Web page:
Thirsty for a Strong Instructional Practice?
Last week’s SIP explored the differences between being student-centered and learner-centered, with learner-centered classrooms being focused on what students do and what and how they learn. A key practice of learner-centered teaching is explicit attention to developing learner self-awareness, which is a component of meta-cognitive awareness. Meta-cognitive awareness has been connected to learners’ ability to apply what they’ve learned in one situation to another situation (Scardamalia et. al., 1984; Dunning, Johnson, Ehrlinger, and Kruger, 2003). A lack of meta-cognitive awareness can contributes to students’ struggles sometimes in applying what they learned in a pre-requisite class to the class they are currently in.
Take a SIP of This: Help Students Develop Self-Awareness about Themselves as Learners
When students understand how they learn best, they can make better and more informed decisions about the classes they take and the instructors they work with. Even more important, they can choose study methods, research and writing processes, and note-taking strategies that will help them learn more and retain more. In other words, when students have self-awareness about themselves as learners, they can get more out of your classes!
Here are some activities and assignments you can build into your classes to help students develop learner self-awareness:
- Have students do an activity or assignment that involves taking a free online quiz (like the one here) to determine their learning style. Students can then use the quiz results to come up with study plans, and you can use the results to plan class activities and assignments that appeal to the types of learners you have in the class.Include a meta-cognitive reflection as part of major writing and/or research assignments. This can simply be a one-page reflection upon the process the student used, how effective it seemed to be, and what they want to remember to try differently for the next assignment.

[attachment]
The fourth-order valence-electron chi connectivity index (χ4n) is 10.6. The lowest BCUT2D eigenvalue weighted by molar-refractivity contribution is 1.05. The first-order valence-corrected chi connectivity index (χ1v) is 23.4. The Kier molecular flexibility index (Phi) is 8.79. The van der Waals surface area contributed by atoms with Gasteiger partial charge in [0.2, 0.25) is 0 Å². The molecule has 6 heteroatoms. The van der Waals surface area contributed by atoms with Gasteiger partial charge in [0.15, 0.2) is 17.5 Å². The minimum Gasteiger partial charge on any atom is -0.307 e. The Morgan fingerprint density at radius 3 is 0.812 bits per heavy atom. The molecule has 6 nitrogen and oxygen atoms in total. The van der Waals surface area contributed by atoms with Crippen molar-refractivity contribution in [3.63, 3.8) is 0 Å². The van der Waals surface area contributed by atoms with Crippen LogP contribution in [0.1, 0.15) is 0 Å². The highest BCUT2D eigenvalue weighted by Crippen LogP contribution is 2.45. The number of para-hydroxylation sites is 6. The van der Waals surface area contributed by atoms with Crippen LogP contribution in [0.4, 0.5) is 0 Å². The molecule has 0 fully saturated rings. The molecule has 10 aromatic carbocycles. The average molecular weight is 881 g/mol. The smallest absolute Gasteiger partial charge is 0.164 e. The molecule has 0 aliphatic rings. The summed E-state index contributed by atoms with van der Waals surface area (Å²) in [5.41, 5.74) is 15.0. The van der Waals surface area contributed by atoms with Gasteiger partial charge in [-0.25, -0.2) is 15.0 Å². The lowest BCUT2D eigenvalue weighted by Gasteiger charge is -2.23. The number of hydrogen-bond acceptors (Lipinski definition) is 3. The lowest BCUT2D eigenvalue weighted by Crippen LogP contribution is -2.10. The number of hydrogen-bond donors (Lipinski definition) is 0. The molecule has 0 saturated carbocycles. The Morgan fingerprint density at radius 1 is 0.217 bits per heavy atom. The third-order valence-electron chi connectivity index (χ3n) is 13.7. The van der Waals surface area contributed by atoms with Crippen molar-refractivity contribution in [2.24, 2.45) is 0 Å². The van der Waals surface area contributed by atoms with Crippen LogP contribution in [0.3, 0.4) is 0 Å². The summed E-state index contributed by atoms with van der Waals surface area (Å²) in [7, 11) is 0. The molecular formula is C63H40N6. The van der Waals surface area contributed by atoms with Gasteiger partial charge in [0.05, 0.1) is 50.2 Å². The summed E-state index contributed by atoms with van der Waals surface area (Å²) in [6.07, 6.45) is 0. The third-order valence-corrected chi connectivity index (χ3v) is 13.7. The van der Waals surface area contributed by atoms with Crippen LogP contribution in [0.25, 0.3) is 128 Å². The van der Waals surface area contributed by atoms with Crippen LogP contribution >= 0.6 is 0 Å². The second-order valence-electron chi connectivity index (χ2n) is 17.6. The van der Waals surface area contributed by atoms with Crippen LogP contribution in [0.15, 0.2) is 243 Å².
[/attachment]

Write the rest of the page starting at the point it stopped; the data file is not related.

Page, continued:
- At the end of a class meeting that involved visual, auditory, and kinesthetic activities, ask students to reflect on which activities seemed most effective for them and why.
- After returning exams or papers, give students a few minutes to reflect in writing or in small group discussions on how they prepared for the exam or completed the paper and what they might do differently to prepare for the next exam or to complete the next paper. This can be a powerful way to help students learn from their mistakes; for example, a student who studied by highlighting key terms in the reading may realize upon seeing her grade that the strategy she chose was not an effective study technique for her. She may decide next time to annotate the key terms instead.
- Refer students to offices on campus that can help them develop learner self-awareness. The Writing Center can help students learn more about themselves as writers and how they can use writing to learn better. The Access Center can help students with disabilities gain insight into themselves as learners.
In addition to teaching our students the skills and content of our courses, helping them develop awareness about how they learn is one of the best ways we can empower them.